People are becoming aware of ills of global warming. Taking initiative on their own people from Sangamner, Maharashtra (near Shirdi) have started a campaign of planting trees known as Dandakaranya- The Green Movement. It was started by visionary & ace freedom fighter the late Shri Bhausaheb Thorat in the year 2005. To date, they have sowed more than 12 million seeds & planted half a million plants.

According to data from 2009 India is the world's third biggest emitter of CO2 after China and the United States - pushing Russia into fourth place.[23]

See also


  1. ^ Karanth KP (March 2006). "Out-of-India Gondwanan origin of some tropical Asian biota" (PDF). Current Science 90 (6): 789–792. http://www.iisc.ernet.in/currsci/mar252006/789.pdf. Retrieved 2007-04-08. 
  2. ^ Wolpert 2000, p. 4.
  3. ^ a b IPCC, 2007: Summary for Policymakers. In: Change 2007: The Physical Science Basis. Contribution of Working Group I to the Fourth Assessment Report of the Intergovernmental Panel on Climate Change. [Solomon, S., D. Qin, M. Manning, Z. Chen, M. Marquis, K.B. Averyt, M.Tignor and H.L. Miller (eds.)]. Cambridge University Press, Cambridge, United Kingdom and New York, NY, USA. (Hereafter abbreviated to IPCC AR4 – WG1 – SPM) Table SPM-3, page 13.
  4. ^ Christensen, J.H., B. Hewitson, A. Busuioc, A. Chen, X. Gao, I. Held, R. Jones, R.K. Kolli, W.-T. Kwon, R. Laprise, V. Magaña Rueda, L. Mearns, C.G. Menéndez, J. Räisänen, A. Rinke, A. Sarr and P. Whetton, 2007: Regional Climate Projections. In: Climate Change 2007: The Physical Science Basis. Contribution of Working Group I to the Fourth Assessment Report of the Intergovernmental Panel on Climate Change [Solomon, S., D. Qin, M. Manning, Z. Chen, M. Marquis, K.B. Averyt, M. Tignor and H.L. Miller (eds.)]. Cambridge University Press, Cambridge, United Kingdom and New York, NY, USA. (Hereafter abbreviated to IPCC AR4 – WG1 – chapter11) Table 11.1, page 855.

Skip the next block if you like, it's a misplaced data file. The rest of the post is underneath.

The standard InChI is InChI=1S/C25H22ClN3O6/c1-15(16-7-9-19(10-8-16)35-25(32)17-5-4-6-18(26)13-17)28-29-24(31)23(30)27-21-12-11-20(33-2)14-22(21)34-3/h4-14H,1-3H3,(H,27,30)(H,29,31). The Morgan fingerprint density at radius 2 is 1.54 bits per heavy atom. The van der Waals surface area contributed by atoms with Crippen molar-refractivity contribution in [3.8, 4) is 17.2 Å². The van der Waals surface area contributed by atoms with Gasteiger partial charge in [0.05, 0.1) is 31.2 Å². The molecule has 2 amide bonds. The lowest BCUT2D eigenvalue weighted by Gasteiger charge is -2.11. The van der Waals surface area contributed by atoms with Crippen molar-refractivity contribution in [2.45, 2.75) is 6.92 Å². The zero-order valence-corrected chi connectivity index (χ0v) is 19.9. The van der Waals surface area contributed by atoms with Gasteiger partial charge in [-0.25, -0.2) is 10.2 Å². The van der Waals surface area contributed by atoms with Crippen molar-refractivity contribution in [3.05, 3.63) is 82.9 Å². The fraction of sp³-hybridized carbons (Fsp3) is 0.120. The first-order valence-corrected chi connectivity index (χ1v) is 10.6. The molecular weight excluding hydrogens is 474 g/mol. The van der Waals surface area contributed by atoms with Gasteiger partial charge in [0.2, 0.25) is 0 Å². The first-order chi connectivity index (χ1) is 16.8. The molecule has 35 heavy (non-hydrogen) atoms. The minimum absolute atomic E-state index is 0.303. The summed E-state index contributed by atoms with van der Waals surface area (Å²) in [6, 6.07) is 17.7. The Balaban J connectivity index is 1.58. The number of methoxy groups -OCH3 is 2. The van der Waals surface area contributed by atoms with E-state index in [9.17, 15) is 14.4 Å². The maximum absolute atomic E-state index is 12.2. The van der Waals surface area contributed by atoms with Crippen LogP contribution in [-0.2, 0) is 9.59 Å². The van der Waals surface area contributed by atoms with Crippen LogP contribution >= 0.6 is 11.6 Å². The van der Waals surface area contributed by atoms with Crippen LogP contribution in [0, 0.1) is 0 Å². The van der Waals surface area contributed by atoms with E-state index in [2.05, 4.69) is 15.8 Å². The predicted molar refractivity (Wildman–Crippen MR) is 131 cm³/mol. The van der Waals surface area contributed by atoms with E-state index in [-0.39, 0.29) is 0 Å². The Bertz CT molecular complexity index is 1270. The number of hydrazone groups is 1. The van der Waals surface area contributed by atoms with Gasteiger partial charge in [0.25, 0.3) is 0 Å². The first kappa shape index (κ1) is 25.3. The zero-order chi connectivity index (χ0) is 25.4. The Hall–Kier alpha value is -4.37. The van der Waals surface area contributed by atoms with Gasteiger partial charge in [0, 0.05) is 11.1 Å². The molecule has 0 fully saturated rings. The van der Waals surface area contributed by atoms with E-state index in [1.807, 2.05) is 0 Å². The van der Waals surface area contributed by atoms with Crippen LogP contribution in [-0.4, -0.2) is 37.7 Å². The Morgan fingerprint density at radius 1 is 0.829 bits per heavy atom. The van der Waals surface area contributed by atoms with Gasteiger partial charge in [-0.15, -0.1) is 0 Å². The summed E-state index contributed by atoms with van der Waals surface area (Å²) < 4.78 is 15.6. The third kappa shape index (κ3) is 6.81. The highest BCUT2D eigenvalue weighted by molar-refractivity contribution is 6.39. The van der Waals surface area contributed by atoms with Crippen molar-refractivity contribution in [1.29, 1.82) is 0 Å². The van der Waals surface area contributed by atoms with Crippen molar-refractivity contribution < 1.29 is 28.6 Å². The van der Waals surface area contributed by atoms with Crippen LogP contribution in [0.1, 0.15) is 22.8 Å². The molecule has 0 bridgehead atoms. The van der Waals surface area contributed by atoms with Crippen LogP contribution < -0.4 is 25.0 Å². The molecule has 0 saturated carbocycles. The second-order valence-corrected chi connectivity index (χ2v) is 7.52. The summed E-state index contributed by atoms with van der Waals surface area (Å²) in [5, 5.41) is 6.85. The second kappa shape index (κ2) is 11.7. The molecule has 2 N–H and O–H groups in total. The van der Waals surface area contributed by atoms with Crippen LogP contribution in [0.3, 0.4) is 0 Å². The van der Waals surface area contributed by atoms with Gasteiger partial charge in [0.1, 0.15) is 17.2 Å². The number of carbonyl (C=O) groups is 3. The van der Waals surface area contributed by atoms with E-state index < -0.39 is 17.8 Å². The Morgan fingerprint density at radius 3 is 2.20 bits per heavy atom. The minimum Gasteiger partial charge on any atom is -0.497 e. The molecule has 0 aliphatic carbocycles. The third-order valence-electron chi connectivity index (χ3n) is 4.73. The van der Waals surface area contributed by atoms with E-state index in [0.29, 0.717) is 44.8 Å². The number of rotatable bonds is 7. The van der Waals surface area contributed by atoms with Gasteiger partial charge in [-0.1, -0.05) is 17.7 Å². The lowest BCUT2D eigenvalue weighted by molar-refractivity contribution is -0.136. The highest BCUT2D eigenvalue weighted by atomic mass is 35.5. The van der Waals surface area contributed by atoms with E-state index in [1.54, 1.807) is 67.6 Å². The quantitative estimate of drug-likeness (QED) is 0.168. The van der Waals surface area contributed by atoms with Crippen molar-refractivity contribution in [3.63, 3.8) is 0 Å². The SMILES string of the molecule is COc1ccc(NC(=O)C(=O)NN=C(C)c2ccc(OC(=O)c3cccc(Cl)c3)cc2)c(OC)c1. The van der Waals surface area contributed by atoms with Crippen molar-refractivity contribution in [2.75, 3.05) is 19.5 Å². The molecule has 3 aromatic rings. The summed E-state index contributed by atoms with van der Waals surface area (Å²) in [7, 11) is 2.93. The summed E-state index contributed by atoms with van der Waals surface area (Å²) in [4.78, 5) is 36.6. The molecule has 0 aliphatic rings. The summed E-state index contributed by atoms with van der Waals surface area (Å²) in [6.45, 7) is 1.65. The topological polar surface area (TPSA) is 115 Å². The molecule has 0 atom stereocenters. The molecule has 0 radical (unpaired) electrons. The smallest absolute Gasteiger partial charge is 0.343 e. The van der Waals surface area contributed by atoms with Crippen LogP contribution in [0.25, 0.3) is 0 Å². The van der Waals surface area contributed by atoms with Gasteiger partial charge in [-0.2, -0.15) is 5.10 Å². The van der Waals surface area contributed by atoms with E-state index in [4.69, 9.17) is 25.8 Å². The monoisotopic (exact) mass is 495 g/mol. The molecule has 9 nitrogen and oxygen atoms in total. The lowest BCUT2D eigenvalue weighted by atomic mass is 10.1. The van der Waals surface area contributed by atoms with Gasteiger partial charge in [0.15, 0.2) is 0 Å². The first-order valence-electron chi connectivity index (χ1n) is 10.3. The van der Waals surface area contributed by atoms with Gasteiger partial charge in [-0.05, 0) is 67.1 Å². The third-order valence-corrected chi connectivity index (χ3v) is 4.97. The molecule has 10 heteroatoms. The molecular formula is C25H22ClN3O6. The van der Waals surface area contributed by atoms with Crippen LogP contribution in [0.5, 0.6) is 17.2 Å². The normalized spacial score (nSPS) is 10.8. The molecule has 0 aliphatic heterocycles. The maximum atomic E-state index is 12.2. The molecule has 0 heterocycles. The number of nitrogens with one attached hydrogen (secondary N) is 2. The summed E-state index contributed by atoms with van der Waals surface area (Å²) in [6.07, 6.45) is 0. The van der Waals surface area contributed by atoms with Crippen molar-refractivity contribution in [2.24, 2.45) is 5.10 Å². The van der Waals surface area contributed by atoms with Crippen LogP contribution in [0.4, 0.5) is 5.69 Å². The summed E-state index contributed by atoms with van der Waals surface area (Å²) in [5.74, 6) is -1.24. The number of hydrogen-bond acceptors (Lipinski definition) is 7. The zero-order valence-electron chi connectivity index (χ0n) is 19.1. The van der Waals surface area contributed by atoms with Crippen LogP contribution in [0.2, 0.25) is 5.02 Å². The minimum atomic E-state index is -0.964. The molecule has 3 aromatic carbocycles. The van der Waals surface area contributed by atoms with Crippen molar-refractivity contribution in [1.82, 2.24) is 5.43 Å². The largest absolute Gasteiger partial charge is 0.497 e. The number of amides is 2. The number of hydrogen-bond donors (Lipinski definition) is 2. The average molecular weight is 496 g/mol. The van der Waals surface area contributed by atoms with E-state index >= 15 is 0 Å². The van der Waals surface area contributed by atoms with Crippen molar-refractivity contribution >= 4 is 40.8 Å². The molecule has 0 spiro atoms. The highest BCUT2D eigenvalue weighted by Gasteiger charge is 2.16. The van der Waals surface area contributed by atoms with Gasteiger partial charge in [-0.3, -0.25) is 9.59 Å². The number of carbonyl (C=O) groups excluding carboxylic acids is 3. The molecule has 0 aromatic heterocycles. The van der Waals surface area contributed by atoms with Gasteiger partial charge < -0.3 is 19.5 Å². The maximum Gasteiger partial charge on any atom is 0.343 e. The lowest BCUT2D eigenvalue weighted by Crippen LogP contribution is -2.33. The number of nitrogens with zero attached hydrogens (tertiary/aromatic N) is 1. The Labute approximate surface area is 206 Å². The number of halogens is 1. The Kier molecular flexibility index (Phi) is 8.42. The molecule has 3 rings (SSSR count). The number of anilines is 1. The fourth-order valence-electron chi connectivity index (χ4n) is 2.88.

5. ^ Harrabin, Roger (1 February 2007). "How climate change hits India's poor". BBC News. http://news.bbc.co.uk/2/hi/south_asia/6319921.stm. 
  6. ^ Dasgupta, Saibal (3 February 2007). "Warmer Tibet can see Brahmaputra flood Assam". Times of India (Times Internet Limited). http://timesofindia.indiatimes.com/NEWS/India/Warmer_Tibet_can_see_Brahmaputra_flood_Assam/articleshow/1556649.cms. Retrieved 2007-03-18. 
  7. ^ Aggarwal D, Lal M. "Vulnerability of the Indian coastline to sea level rise" (PDF). SURVAS (Flood Hazard Research Centre). http://www.survas.mdx.ac.uk/pdfs/3dikshas.pdf. Retrieved 2007-04-05. 
  8. ^ Normile D (May 2000). "Some coral bouncing back from El Niño". Science 288 (5468): 941–942. doi:10.1126/science.288.5468.941a. PMID 10841705. http://www.scienceonline.org/cgi/content/summary/288/5468/941a. Retrieved 2007-04-05.